We review a district court's grant of summary judgment de novo. Byers v. City of Albuquerque, 150 F.3d 1271, 1274 (10th Cir. 1998). Summary judgment is appropriate "if the pleadings, depositions, answers to interrogatories, and admissions on file, together with the affidavits, if any, show that there is no genuine issue as to any material fact and that the moving party is entitled to a judgment as a matter of law." Fed. R. Civ. P. 56(c). We view the evidence, and draw reasonable inferences therefrom, in the light most favorable to the nonmoving party. Byers, 150 F.3d at 1274.
Although the movant must show the absence of a genuine issue of material fact, it "need not negate the nonmovant's claim." See Jenkins v. Wood, 81 F.3d 988, 990 (10th Cir. 1996). Once the movant carries this burden, the nonmovant cannot rest upon its pleadings, but "must bring forward specific facts showing a genuine issue for trial as to those dispositive matters for which [it] carries the burden of proof." Id. "The mere existence of a scintilla of evidence in support of the nonmovant's position is insufficient to create a dispute of fact that is 'genuine'; an issue of material fact is genuine only if the nonmovant presents facts such that a reasonable jury could find in favor of the nonmovant." Lawmaster v. Ward, 125 F.3d 1341, 1347 (10th Cir. 1997).
Ms. Burnham was injured on March 29, 2001. Because she brings a tort claim, a two-year statute of limitations applies. See Kan. Stat. Ann. § 60-513(a)(4). As such, the statute of limitations ran on March 29, 2003.
In order to determine whether Ms. Burnham's complaint escapes the statute of limitations' bar, we must determine the date on which this action commenced. As with other issues touching upon the statute of limitations, we rely upon Kansas law in making this determination. See Ragan v. Merchants Transfer & Warehouse Co., 337 U.S. 530, 53334 (1949) (holding that state law, not the Federal Rules of Civil Procedure, determines when an action is commenced in a diversity case for statute of limitations purposes).
Under Kansas law, the date on which a suit is commenced is determined as follows:
A civil action is commenced at the time of (1) Filing a petition with the clerk of the court, if service of process is obtained . . . within 90 days after the petition is filed, or (2) service of process or first publication, if service of process . . . is not made within the time specified by provision (1).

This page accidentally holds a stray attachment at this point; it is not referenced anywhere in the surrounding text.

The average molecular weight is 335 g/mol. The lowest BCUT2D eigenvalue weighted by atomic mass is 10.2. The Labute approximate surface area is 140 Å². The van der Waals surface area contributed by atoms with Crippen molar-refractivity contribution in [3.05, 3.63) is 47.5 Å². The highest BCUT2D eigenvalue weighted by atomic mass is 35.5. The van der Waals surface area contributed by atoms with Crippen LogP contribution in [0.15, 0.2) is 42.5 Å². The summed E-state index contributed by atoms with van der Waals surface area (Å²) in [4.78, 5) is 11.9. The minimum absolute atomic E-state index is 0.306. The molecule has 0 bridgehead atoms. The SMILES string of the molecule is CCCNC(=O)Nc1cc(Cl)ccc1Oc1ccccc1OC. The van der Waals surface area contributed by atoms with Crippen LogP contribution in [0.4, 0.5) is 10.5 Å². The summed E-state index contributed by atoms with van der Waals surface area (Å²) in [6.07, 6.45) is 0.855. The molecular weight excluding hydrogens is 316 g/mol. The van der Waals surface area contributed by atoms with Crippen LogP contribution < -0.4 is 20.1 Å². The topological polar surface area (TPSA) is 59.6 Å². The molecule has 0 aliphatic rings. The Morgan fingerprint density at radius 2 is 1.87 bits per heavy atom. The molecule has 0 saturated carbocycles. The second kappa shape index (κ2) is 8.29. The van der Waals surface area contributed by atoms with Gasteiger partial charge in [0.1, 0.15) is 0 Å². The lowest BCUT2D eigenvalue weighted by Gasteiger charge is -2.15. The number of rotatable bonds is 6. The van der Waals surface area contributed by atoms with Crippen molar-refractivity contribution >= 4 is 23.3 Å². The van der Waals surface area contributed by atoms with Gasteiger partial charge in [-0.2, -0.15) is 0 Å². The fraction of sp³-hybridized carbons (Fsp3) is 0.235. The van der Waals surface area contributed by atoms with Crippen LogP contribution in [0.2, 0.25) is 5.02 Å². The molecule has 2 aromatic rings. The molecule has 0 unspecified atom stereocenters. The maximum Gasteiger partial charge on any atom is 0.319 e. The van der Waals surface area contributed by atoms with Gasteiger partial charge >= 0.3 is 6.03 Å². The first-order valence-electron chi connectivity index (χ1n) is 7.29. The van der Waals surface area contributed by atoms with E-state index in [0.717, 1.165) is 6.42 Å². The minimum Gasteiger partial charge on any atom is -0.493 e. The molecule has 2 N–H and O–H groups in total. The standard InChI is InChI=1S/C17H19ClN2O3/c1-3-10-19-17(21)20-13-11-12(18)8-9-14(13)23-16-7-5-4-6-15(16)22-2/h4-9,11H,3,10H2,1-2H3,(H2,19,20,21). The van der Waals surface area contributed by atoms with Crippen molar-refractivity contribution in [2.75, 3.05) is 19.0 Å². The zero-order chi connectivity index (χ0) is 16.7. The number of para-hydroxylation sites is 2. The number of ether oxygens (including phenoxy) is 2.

Kan. Stat. Ann. § 60-203(a).
Ms. Burnham's original complaint was filed on March 19, 2003. Thus, so long as she successfully served the Defendants by June 17, 2003, this suit commenced on March 19, 2003. See Jenkins v. City of Topeka, 136 F.3d 1274, 1275 (10th Cir. 1998). If she did not serve the Defendants until after June 17, 2003, that later date of service constitutes the commencement of this action. The parties agree that the Defendants were successfully served on July 15, 2003. Of course, if July 15 is the commencement date, this action is barred by the statute of limitations. Ms. Burnham, therefore, argues that Mr. Hays's March 28, 2003 letter constituted service within 90 days of filing the original petition. She further contends that although the original complaint misnames the Defendants, the amended complaint properly identifies the Defendants and relates back to the original complaint. See Fed. R. Civ. P. 15(c).
Under the Federal Rules of Civil Procedure, a domestic corporate defendant may be served in one of two ways. Fed. R. Civ. P. 4(h)(1). First, defendant may be served pursuant to the laws of the forum state. Id. (referencing Fed. R. Civ. P. 4(e)(1)). Second, a defendant may be served "by delivering a copy of the summons and of the complaint to an officer, a managing or general agent, or to any other agent authorized by appointment or by law to receive service of process and, if the agent is one authorized by statute to receive service and the statute so requires, by also mailing a copy to the defendant." Id. Ms. Burnham does not argue on appeal that the Defendants were served by way of the second method nor does she assert that the Defendants waived service of a summons. See Fed. R. Civ. P. 4(d). Therefore, Mr. Hays's March 28, 2003 letter constitutes service only if it is adequate under Kansas law.